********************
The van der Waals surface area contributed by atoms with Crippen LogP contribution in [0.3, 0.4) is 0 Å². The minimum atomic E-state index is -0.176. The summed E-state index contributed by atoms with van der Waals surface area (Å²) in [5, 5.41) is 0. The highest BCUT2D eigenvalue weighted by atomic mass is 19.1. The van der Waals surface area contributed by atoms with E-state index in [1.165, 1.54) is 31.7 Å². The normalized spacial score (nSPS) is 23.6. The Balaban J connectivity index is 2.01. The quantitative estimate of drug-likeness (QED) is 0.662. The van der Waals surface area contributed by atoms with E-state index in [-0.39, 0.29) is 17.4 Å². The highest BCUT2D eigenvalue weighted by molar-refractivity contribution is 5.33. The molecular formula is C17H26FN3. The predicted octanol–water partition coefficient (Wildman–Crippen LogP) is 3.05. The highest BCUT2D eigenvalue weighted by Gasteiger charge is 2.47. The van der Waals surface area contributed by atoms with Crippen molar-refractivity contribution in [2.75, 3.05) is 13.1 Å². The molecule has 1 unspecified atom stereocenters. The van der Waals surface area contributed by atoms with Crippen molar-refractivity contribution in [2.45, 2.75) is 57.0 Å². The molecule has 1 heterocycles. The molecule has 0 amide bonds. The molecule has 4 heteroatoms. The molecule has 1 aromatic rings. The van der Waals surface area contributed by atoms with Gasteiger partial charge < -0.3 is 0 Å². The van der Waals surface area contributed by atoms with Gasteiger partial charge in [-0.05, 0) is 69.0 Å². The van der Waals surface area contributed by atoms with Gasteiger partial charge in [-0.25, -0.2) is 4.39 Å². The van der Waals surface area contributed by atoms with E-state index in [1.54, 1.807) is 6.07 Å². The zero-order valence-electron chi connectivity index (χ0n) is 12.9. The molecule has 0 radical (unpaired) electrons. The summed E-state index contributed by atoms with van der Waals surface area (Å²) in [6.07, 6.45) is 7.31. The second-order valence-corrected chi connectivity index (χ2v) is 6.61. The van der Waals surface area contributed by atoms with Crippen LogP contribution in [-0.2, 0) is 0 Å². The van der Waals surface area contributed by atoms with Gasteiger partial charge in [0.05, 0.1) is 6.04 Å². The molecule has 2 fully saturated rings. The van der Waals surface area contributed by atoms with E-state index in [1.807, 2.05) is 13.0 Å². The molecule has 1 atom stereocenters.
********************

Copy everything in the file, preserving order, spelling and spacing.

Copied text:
The van der Waals surface area contributed by atoms with Crippen LogP contribution in [0.3, 0.4) is 0 Å². The minimum atomic E-state index is -0.176. The summed E-state index contributed by atoms with van der Waals surface area (Å²) in [5, 5.41) is 0. The highest BCUT2D eigenvalue weighted by atomic mass is 19.1. The van der Waals surface area contributed by atoms with E-state index in [1.165, 1.54) is 31.7 Å². The normalized spacial score (nSPS) is 23.6. The Balaban J connectivity index is 2.01. The quantitative estimate of drug-likeness (QED) is 0.662. The van der Waals surface area contributed by atoms with E-state index in [-0.39, 0.29) is 17.4 Å². The highest BCUT2D eigenvalue weighted by molar-refractivity contribution is 5.33. The molecular formula is C17H26FN3. The predicted octanol–water partition coefficient (Wildman–Crippen LogP) is 3.05. The highest BCUT2D eigenvalue weighted by Gasteiger charge is 2.47. The van der Waals surface area contributed by atoms with Crippen molar-refractivity contribution in [2.75, 3.05) is 13.1 Å². The molecule has 1 unspecified atom stereocenters. The van der Waals surface area contributed by atoms with Crippen molar-refractivity contribution in [2.45, 2.75) is 57.0 Å². The molecule has 1 heterocycles. The molecule has 0 amide bonds. The molecule has 4 heteroatoms. The molecule has 1 aromatic rings. The van der Waals surface area contributed by atoms with Gasteiger partial charge < -0.3 is 0 Å². The van der Waals surface area contributed by atoms with Gasteiger partial charge in [-0.05, 0) is 69.0 Å². The van der Waals surface area contributed by atoms with Gasteiger partial charge in [-0.25, -0.2) is 4.39 Å². The van der Waals surface area contributed by atoms with E-state index in [1.54, 1.807) is 6.07 Å². The zero-order valence-electron chi connectivity index (χ0n) is 12.9. The molecule has 0 radical (unpaired) electrons. The summed E-state index contributed by atoms with van der Waals surface area (Å²) in [6.07, 6.45) is 7.31. The second-order valence-corrected chi connectivity index (χ2v) is 6.61. The van der Waals surface area contributed by atoms with Crippen LogP contribution in [-0.2, 0) is 0 Å². The van der Waals surface area contributed by atoms with Gasteiger partial charge in [0.05, 0.1) is 6.04 Å². The molecule has 2 fully saturated rings. The van der Waals surface area contributed by atoms with E-state index in [1.807, 2.05) is 13.0 Å². The molecule has 1 atom stereocenters.